I was recently invited by the Fibrous Dysplasia/McCune Albright Syndrome Association to contact my Congressmen as well as those on the Appropriations Committee to encourage economic support of research related to these physical maladies. I must admit, other than a “Friend of the Court” brief I submitted to the Supreme Court in high school, I do not recall participating in this kind of effort.
My mother took the request very seriously. She spent a day and a decent amount of money on postage writing these letters, printing them out and mailing them. Another recipient of the request agreed to write the notes, e-mailed them to my mother and asked that she submit them. There must be an easier way, I thought. And so there was.
When I scrolled down to the bottom of the request, I found links to the websites of each of the relevant Congressmen. These took me to a form in which I could cut and paste my note. (I later took this opportunity to teach my mother how to cut and paste.) Some of the Senators asked me to categorize or tag my note according to a pre-set or fill-in-the-blank set of topics. All in all, it was somewhat enlightening.
This is what I wrote:
FY10 Appropriations for National Institutes of Health & NIDCR
Dear Senator/Representative __________:
I’m writing to thank you for your service to me and your other constituents and to ask for your support and for your recommendation that the NIH expand research on fibrous dysplasia and McCune-Albright syndrome (FD/MAS) within the NIDCR, as well as, through trans-NIH initiatives.
Fibrous Dysplasia/McCune Albright Syndrome is a rare genetic non-inherited syndrome caused by a chance mutation in GNAS coding for the protein Gs alpha. FD/MAS is characterized by fibrous dysplasia (fragile bones), endocrine and other problems and café-au-laits. It’s progressive and has no cure. Practically speaking for bones there is no treatment outside of surgery that in severe cases oftentimes fails.
My nephew, Dylan Levine, was diagnosed with Fibrous Dysplasia at the age of three. He had been suffering with it for years but was too young to communicate with us about the pain he was in. We realized at that young age that he had a break in his bone that was almost impossible to detect. It was the first of many broken bones as this disease spreads within his bones and makes them fragile – they can break due to physical stress or for no apparent reason at all.
At the age of 16, Dylan has had more than 30 major surgeries. Often, he is confined to a full or partial body cast during the period of excruciatingly painful recovery. The last time he had surgery, the metal rod that was prepared to be inserted into his leg to strengthen it was the wrong length, and within a year, the surgeons had to break his leg again and reinsert a new rod. I am told that Dylan is in extreme pain nearly every minute of every day, something that I cannot imagine, and something, which, he somehow hides from me when I see him.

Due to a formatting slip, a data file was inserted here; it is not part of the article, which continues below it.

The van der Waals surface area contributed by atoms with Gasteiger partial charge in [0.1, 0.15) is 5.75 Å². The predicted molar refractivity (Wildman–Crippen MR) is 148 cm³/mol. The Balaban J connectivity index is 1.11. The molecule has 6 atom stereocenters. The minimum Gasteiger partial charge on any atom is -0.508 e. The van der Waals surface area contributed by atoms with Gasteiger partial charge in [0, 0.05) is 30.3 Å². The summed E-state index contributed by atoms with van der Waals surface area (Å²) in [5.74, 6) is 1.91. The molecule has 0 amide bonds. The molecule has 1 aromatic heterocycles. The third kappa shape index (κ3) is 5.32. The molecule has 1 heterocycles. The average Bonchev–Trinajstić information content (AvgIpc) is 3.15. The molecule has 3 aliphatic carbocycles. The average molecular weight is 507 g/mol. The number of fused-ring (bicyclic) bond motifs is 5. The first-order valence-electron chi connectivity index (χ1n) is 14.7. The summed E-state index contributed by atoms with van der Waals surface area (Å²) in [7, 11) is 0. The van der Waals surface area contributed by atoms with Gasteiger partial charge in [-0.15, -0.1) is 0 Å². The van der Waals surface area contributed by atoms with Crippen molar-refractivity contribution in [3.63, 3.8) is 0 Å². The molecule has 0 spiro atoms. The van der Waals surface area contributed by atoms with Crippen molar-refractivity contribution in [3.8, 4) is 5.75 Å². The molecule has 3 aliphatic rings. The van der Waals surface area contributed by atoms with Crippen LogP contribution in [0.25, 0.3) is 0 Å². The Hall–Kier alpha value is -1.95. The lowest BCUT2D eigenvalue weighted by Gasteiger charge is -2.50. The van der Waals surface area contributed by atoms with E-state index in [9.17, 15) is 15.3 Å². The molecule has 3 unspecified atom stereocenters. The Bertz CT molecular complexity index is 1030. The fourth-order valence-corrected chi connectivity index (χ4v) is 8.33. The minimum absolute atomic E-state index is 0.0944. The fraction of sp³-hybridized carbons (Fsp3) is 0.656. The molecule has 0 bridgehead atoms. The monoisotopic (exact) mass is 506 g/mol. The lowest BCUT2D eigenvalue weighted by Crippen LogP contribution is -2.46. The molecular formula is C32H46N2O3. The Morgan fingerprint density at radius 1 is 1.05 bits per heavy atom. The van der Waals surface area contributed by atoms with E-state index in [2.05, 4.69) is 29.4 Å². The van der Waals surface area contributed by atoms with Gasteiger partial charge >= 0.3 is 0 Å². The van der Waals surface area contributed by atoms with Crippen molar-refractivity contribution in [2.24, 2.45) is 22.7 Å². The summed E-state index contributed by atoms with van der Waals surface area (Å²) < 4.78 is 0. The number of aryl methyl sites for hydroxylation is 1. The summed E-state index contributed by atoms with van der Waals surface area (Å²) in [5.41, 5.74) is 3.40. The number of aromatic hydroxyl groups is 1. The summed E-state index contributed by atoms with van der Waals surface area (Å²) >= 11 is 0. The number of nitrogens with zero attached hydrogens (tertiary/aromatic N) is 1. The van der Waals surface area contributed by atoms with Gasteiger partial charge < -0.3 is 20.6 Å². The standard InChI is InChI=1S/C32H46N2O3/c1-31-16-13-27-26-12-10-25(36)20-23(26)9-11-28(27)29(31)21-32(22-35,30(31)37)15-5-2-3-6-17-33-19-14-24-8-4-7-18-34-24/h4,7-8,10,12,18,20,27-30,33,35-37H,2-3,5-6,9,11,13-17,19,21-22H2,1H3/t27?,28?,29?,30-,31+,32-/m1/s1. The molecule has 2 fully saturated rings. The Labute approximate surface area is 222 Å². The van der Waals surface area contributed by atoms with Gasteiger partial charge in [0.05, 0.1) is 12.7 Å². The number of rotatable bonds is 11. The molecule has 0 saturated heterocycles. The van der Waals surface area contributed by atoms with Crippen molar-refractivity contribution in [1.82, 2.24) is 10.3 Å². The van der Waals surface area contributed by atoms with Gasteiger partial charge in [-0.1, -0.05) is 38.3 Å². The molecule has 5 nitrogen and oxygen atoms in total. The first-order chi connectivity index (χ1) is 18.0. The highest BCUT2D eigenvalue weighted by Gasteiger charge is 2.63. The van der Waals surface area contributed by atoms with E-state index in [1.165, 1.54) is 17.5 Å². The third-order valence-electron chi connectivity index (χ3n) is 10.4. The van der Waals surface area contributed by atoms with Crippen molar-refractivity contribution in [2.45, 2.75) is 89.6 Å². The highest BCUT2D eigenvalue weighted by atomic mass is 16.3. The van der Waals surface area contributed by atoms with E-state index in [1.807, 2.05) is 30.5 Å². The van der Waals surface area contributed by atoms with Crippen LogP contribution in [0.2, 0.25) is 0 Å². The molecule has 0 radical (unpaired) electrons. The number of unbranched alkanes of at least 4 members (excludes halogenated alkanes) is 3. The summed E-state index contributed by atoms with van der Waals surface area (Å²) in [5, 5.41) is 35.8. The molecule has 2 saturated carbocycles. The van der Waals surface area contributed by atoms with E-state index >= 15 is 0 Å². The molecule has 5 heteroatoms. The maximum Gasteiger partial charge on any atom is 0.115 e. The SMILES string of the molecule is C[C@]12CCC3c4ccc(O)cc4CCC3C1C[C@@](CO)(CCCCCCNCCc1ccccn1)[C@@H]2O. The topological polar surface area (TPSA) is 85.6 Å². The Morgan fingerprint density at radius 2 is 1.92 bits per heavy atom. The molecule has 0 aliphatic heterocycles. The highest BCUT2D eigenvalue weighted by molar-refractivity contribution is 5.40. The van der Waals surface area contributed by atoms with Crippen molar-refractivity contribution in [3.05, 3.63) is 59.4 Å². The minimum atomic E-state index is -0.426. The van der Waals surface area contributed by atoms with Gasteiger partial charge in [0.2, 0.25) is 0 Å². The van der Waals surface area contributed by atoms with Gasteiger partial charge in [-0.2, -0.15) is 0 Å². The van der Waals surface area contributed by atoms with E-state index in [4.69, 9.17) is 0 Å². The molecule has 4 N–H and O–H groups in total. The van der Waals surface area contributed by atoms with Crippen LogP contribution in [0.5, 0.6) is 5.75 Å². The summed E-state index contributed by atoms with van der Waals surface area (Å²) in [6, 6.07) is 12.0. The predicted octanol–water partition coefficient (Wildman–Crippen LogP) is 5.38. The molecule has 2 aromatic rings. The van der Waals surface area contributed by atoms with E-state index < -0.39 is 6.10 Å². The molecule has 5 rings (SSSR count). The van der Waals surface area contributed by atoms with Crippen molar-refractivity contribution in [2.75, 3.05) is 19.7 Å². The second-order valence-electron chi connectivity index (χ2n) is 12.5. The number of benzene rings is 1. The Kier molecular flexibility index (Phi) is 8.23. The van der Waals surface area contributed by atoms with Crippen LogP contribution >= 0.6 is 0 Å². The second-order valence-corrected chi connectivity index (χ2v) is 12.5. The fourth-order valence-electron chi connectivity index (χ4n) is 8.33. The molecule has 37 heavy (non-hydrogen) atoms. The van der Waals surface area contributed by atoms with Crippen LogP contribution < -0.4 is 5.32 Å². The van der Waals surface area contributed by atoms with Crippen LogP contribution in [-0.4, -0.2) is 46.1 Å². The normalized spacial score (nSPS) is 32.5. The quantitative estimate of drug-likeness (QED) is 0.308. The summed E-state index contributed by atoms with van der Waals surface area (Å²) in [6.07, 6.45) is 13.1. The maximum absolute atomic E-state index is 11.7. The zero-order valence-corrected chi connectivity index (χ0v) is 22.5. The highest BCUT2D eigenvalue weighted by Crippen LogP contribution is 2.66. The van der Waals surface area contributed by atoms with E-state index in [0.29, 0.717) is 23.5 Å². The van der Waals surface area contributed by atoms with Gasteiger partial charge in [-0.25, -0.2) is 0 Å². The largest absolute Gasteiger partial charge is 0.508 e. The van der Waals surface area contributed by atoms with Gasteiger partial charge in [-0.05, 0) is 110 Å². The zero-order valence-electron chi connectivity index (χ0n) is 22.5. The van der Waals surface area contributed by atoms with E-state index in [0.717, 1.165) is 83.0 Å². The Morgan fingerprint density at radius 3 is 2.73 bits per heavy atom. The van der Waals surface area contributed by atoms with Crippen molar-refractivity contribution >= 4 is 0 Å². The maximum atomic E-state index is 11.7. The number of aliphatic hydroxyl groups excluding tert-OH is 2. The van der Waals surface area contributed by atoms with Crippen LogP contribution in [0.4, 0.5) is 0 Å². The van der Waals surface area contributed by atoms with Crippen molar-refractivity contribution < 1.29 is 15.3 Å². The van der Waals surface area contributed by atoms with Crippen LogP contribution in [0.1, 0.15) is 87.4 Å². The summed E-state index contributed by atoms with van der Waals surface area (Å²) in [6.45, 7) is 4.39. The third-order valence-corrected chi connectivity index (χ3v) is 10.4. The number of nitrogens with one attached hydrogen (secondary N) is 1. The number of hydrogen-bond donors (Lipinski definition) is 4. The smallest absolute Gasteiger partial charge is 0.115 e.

Despite all of this, Dylan has become an incredible wheelchair athlete and an inspiration to able bodied and disabled children and athletes around the world. Still, it saddens me every day to know that he is in a wheelchair, that the disease may spread or get worse at any moment, that he is in ongoing pain and that at any point, he may need to go in for another major operation and recovery. It grieves me further to know that we know so little about this disease – how it came about and what can be done to control or cure it. Because it is such a specific disease, it is not profitable for the private sector to invest in its research. That’s why your support is so important.
I seek you help for all children and adults living with FD/MAS. Equity of care and better treatments will only happen with research, symposiums and greater medical awareness and collaboration – and who knows what opportunities and new possibilities for discovery might come about.
Specifically, I ask that you
(1) Increase sustained funding for NIH beginning with a 10 percent increase for FY10 to ensure that the medical research supported by the $10 billion in stimulus aid is as far-reaching and life-changing as possible,
(2) Recognize and thank the scientists, researchers and scholars of NIDCR for their significant work on FD/MAS,
(3) Request that the NIDCR continue and expand their intramural and extramural research on FD/MAS, and
(4) Request that the NIH continue and expand trans-NIH initiatives on FD/MAS. I appreciate so much what you’ve done for FD/MAS in the past, please continue your support and fight for these children and adults.
Should you feel so motivated, I invite you to submit your own letter – feel free to cut and paste as much as you like from my own – to members of the Appropriations Committee and/or your own Senators and Representatives. (I would be happy to provide you with the links.)
I hope you will help.